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COACH: Scott McIntosh
GYM: The Yard Athletic
LOCATION: Fourways, Joburg
VITAL STATS: BA Sports Science Honours (Cum Laude), SFG Kettlebell Instructor, FMS-1, Certified Personal Trainer
SPECIALITY: Strength and Conditioning for Athletes, particularly Rugby players and fighters.
My specialties in methodology are hardstyle kettlebell training, Barbell strength training and functional movement development.
CLIENT: Bernie Smit
OCCUPATION: Account Director (Advertising)
BEFORE & AFTER STATS:
Weight: 80,9kg – 76,6kg
Body Fat: 15,9% – 8.2%
Deadlift: Injured – Over 100kg
Squat: Injured – 80kg for 5 sets of 5.
Pull Ups: 3 – 21
Push Ups: 39 – 60
COACH’S NOTES: “Bernie herniated two discs in his lower back in 2010 as a result of a combination of years of incorrect training and a sporting injury. It left him flat on his back in bed, and that’s not the only injury, he also found out that he had an umbilical cord hernia in 2011 and had to have it removed during surgery. After all these issues, Bernie started working with a great physio and bio and began his journey back to fitness. In February 2012, a month after opening The Yard Athletic, Bernie started training with us as a group training member, but with his specific injury history he signed up to become one of my personal training clients. Since then he has achieved brilliant results in terms of both performance and body composition, which is excellent considering where he started.”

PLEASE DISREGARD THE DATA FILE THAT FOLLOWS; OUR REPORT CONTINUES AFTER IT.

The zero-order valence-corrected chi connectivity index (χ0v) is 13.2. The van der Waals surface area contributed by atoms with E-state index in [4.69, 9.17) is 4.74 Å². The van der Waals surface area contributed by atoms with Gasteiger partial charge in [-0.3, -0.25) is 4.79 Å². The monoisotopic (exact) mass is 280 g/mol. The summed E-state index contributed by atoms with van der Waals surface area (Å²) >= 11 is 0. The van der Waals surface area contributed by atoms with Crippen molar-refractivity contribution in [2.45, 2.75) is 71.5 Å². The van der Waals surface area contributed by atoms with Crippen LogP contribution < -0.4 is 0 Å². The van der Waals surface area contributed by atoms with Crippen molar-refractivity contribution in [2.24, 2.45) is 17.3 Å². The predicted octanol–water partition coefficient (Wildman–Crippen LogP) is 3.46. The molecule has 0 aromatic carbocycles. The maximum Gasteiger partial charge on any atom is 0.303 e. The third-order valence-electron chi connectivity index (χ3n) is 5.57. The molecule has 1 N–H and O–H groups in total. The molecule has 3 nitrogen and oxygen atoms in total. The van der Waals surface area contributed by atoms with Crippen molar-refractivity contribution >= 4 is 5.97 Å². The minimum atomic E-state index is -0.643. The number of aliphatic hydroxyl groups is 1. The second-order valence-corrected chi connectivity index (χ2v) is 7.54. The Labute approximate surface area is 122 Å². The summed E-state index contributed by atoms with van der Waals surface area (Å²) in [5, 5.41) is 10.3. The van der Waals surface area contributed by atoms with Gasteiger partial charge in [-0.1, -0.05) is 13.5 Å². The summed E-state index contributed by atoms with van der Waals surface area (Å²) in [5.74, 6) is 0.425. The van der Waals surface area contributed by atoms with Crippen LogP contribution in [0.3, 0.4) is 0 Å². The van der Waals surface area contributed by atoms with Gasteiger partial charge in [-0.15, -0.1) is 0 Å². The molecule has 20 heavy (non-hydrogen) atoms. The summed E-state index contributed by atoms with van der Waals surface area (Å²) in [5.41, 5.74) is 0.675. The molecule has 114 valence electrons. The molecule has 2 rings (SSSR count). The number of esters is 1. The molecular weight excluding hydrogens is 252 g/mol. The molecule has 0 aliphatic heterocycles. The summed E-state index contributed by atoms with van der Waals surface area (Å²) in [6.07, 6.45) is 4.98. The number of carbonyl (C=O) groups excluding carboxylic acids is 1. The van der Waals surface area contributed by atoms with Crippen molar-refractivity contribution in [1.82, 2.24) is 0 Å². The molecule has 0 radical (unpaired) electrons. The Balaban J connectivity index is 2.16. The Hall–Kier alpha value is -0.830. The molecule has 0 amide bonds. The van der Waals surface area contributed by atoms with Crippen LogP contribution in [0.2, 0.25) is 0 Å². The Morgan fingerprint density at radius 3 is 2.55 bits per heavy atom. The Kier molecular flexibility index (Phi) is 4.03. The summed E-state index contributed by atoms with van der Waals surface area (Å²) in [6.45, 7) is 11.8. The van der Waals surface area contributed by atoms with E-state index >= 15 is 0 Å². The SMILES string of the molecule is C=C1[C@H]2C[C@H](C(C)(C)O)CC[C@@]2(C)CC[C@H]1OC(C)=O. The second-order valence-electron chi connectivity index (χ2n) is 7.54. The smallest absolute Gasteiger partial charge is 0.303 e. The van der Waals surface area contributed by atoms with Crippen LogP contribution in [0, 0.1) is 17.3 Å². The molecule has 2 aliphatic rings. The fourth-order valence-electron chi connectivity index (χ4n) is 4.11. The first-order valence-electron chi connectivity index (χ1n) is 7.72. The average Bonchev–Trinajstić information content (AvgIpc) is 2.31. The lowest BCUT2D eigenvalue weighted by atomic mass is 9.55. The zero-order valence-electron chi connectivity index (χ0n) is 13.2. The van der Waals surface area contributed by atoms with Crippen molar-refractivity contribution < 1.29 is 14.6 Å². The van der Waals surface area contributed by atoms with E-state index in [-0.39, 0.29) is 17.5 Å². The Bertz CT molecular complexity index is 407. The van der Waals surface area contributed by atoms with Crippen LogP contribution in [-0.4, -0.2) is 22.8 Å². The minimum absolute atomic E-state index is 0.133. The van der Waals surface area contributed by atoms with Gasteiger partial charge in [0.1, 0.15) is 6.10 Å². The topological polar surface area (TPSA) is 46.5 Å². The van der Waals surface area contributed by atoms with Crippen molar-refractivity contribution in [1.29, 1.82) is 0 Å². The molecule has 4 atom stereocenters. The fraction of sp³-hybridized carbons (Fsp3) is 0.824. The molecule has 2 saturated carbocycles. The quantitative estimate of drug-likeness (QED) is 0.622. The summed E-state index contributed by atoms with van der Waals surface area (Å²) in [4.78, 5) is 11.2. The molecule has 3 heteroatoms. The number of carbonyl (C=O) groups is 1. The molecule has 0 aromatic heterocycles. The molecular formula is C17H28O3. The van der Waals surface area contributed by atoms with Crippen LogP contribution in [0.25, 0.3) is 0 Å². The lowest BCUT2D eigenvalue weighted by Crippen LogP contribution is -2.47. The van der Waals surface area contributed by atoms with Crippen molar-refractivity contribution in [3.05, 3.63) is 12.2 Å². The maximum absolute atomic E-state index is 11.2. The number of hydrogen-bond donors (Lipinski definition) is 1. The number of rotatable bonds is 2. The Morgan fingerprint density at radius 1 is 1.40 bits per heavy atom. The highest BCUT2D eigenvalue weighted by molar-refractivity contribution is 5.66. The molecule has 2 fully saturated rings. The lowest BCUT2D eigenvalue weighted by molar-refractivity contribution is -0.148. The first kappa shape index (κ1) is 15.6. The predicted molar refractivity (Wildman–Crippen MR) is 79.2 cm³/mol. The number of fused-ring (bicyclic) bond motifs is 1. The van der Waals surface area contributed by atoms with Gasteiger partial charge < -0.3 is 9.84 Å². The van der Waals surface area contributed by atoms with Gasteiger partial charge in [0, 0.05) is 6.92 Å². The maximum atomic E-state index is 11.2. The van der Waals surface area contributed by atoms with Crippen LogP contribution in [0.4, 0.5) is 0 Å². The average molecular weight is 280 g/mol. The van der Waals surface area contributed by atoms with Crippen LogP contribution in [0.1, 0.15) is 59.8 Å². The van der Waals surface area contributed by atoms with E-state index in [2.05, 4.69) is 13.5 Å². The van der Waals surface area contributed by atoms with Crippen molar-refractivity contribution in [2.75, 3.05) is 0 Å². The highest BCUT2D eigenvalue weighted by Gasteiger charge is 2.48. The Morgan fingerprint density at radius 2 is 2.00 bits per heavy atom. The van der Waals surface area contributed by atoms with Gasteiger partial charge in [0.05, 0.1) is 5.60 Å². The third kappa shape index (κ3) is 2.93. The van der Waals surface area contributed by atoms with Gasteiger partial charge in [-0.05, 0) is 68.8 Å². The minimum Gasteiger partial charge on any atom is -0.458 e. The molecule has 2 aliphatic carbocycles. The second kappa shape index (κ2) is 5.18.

WEIGHT LOSS WISDOM: “Consistency and commitment in everything I do,” says Smit. “Rather aim for an overall healthy lifestyle, without getting caught up in the three month transformation mumbo jumbo!”
FAVOURITE EQUIPMENT: Barbell, kettlebell and Prowler
“To be honest I’m not into ‘cutting-edge’ training equipment – the equipment industry is clouded with people trying to make a quick buck with products that aren’t backed by legit results or science. I favour good old barbell, kettlebell and bodyweight training. These are tried and tested methods that have been getting results for centuries. The best athletes and coaches all rely on heavy loads and efficient movements using simple old school pieces of equipment. Of course there are a few new pieces of equipment that can be added to the mix but they will never become the main go to tools. I have gotten a lot of great use out of loaded sled training over the last few years, particularly with the Prowler.”
BEST ADVICE: First move well, then move often
“This comes from Gray Cook and it speaks to the idea of trying to build fitness on top of dysfunction. If you have faulty movement patterns, you’ll use the wrong muscles and compensate and end up hurting yourself before you achieve your goals. Take a step back improve your function, sort out your niggles, correct your movement patterns then slowly add more workload.”